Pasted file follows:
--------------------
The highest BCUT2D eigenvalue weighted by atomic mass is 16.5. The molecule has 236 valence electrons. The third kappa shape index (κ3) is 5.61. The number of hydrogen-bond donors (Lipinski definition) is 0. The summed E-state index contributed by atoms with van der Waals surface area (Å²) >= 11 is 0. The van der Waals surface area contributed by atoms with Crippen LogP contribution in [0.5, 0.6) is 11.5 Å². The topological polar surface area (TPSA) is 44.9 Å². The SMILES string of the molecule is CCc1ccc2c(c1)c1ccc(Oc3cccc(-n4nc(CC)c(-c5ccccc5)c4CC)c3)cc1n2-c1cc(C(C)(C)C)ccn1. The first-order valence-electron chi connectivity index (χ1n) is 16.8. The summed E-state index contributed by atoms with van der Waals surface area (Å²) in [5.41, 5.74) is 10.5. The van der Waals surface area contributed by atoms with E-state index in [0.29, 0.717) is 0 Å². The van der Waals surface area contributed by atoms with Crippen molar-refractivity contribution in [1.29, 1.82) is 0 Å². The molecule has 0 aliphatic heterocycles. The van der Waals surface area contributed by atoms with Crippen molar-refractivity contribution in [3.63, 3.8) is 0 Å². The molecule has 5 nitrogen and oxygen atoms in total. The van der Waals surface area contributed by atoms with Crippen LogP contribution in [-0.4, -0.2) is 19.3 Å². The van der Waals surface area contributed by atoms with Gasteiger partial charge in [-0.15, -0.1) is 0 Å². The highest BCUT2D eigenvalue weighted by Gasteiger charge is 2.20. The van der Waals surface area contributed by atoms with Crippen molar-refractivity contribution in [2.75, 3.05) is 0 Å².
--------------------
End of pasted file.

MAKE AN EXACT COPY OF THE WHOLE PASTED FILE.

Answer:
The highest BCUT2D eigenvalue weighted by atomic mass is 16.5. The molecule has 236 valence electrons. The third kappa shape index (κ3) is 5.61. The number of hydrogen-bond donors (Lipinski definition) is 0. The summed E-state index contributed by atoms with van der Waals surface area (Å²) >= 11 is 0. The van der Waals surface area contributed by atoms with Crippen LogP contribution in [0.5, 0.6) is 11.5 Å². The topological polar surface area (TPSA) is 44.9 Å². The SMILES string of the molecule is CCc1ccc2c(c1)c1ccc(Oc3cccc(-n4nc(CC)c(-c5ccccc5)c4CC)c3)cc1n2-c1cc(C(C)(C)C)ccn1. The first-order valence-electron chi connectivity index (χ1n) is 16.8. The summed E-state index contributed by atoms with van der Waals surface area (Å²) in [5.41, 5.74) is 10.5. The van der Waals surface area contributed by atoms with E-state index in [0.29, 0.717) is 0 Å². The van der Waals surface area contributed by atoms with Crippen molar-refractivity contribution in [1.29, 1.82) is 0 Å². The molecule has 0 aliphatic heterocycles. The van der Waals surface area contributed by atoms with Crippen molar-refractivity contribution in [3.63, 3.8) is 0 Å². The molecule has 5 nitrogen and oxygen atoms in total. The van der Waals surface area contributed by atoms with Crippen LogP contribution in [-0.4, -0.2) is 19.3 Å². The van der Waals surface area contributed by atoms with Gasteiger partial charge in [-0.15, -0.1) is 0 Å². The highest BCUT2D eigenvalue weighted by Gasteiger charge is 2.20. The van der Waals surface area contributed by atoms with Crippen molar-refractivity contribution in [2.75, 3.05) is 0 Å².